- Green Policy
West Cork Music is committed to reducing the impact of our work on the environment, while maintaining high standards of artistic excellent and festival atmosphere. The production of three international festivals in a remote location has always been a major draw to artists and audiences, but also creates problems for sustainability. This policy aims to work with WCM staff, artists and audiences to collectively make WCM activities work in a more sustainable and environmentally friendly way.
In 2019 the estimated emissions produced by artists’ flights for the Chamber Music Festival was 27,265kg CO2. For 67 international artists this was an average of 401kg CO2/person.
The Climate Crisis and how to reduce the impact of WCM international festivals presents a unique set of problems. The location of the festivals in Bantry, a rural setting with poor transport infrastructure, is one such problem. Even where artists are resident in Ireland there will remain a significant carbon footprint due to travel, not only for artists but also for audiences. This is a problem that requires all stakeholders to be aware of and to commit to trying to manage by considering at the individual and group level how we can reduce this impact. For many artists and audience, flying is the only practical method of coming to Bantry, but everyone involved with the Festivals should aim to help us to reduce the impact of travel by thinking carefully about the most green friendly and sustainable way they can travel here and their impact on the local environment when they are here.
This policy is intended as a first step only in committing to reducing the environmental impact and will be added to and updated as new data, new options and new ways of thinking are developed.
“The old ways of thinking – defining success as endless growth and unsustainable levels of international travel – need to be made to disappear” – Scottish Classical Music Green Guide 2021.
The Climate Crisis does not allow for complacency and with the help of all stakeholders, the festivals will move to a greater degree of sustainability and reduce the Carbon Footprint. Creative Europe have already brought in a requirement for applicants to show how their proposal is making an effort on green issues, and it is expected that Irish domestic funders will bring in similar requirements in line with the government commitment to reduce national emissions.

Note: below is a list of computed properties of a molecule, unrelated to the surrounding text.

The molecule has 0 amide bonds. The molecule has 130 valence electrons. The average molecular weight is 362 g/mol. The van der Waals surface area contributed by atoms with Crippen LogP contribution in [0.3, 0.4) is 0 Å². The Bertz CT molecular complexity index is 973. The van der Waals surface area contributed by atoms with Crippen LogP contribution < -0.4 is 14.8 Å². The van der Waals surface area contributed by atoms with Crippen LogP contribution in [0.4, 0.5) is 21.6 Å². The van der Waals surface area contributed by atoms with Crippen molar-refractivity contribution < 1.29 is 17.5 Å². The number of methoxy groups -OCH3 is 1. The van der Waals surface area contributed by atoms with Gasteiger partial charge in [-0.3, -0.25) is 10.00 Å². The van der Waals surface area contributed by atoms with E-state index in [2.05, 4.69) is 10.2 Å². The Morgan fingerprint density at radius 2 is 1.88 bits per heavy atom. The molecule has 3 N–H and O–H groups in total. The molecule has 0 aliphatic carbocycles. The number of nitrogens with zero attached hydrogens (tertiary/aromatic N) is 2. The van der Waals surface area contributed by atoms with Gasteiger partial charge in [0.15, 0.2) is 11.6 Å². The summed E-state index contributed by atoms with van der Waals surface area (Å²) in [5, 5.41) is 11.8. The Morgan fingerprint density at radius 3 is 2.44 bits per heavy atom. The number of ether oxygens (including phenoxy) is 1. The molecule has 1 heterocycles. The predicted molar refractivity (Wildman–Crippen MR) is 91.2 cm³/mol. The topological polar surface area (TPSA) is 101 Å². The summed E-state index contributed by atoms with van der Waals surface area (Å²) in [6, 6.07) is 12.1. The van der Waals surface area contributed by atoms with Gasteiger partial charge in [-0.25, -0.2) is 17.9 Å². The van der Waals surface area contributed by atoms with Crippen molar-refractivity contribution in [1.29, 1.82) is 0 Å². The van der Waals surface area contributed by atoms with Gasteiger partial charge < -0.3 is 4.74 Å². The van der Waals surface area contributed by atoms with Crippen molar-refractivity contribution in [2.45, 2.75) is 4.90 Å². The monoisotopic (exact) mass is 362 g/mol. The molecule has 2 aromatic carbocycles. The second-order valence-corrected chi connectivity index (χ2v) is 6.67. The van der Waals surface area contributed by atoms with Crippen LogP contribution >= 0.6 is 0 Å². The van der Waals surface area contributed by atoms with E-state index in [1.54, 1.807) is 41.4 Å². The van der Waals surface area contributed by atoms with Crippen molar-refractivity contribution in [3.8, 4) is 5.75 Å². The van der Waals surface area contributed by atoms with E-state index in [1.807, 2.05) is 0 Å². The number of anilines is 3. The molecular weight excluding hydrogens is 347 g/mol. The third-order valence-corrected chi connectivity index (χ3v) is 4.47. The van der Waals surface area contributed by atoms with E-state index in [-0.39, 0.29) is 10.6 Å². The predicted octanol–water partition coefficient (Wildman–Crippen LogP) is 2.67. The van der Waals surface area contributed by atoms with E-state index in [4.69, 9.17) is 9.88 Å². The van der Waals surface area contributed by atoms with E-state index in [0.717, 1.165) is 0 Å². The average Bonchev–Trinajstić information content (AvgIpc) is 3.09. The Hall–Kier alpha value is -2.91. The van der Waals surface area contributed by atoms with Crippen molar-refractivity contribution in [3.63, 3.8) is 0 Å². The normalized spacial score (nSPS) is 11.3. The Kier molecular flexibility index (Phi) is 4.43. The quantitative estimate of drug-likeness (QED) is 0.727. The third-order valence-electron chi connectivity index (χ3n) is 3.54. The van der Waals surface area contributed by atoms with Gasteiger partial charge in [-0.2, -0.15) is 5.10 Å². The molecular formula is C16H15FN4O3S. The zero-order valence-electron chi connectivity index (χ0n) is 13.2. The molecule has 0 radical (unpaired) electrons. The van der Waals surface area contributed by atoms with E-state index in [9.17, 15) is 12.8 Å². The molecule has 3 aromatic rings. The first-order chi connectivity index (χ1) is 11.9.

2019 – the last year of live festivals before the Covid-19 pandemic, will be the baseline for establishing targets. This data shows that transport is the largest area of emissions produced by WCM and it is this area on which we intend to focus, not only because it is the largest area of emissions, but because with the cooperation of the visiting artists, it is the area where we have the best chance of reducing our carbon footprint.
The key target for WCM is to annually reduce carbon emissions. Targets will be annually reviewed and updated in the post-festival period.
The 2022 target is to reduce overall carbon emissions by 8%. This would mean a reduction of 5,739kg CO2.
CMF has always operated on a residency model – typically, artists must come for a minimum of 5 nights and participate in multiple events. This model significantly reduces the amount of transport emissions, for both international and local transport.
Compared to 2022, more artists took transfer flights in 2023, and you can see the difference in emissions that this can make.
WCM is actively working with artists to try and encourage direct flights to Ireland rather than multiple transfer flights.
Congratulations to the Literary Festival! Once more there is a steady decrease in overall emissions. Building on the 30% reduction between 2019 and 2022, in 2023 they were reduced by a further 12%.
Masters of Tradition reduced their emissions in 2022 by 33.5% compared to 2019, cutting their transport emissions by nearly 50%! And now in 2023, the emissions have been reduced by nearly 20% more!
Taking public transport has less environmental impact than a private car by approximately 80%.
Even adding one more passenger to a car journey makes it more environmentally friendly than flying.
Most fuel is burnt at the take-off and climbing stages of flying (the first 250km approx.), and cruising uses less fuel than take off and climbing. Therefore, a single flight produces less emissions per kilometre than multiple short flights over the same distance.
If you have any useful tips for being green while at the Festival please let us know!
At the 2023 Chamber Music Festival, 2 musicians based in Amsterdam, Rebecca Wise and Jeanita Vriens from Ragazze Quartet, returned there from Bantry travelling by land and sea instead of flying, carrying their luggage and instruments (including a cello!)
Here you can see a direct comparison in the emissions created and the cost compared to a direct flight a day later from Cork to Amsterdam and all the stages of the journey.
The slow travel produces nearly 40% less emissions that even a direct flight, and is very close to the the same price!
The 2022 Chamber Music Festival exceeded its targets for reducing emissions. We would like to thank all the musicians, staff and volunteers for helping, particularly in transport emissions.
To read our full green policy you can download a PDF
West Cork Music Environmental and Sustainability Policy_2022.
An updated policy with targets for 2023 will be issued in the coming months.
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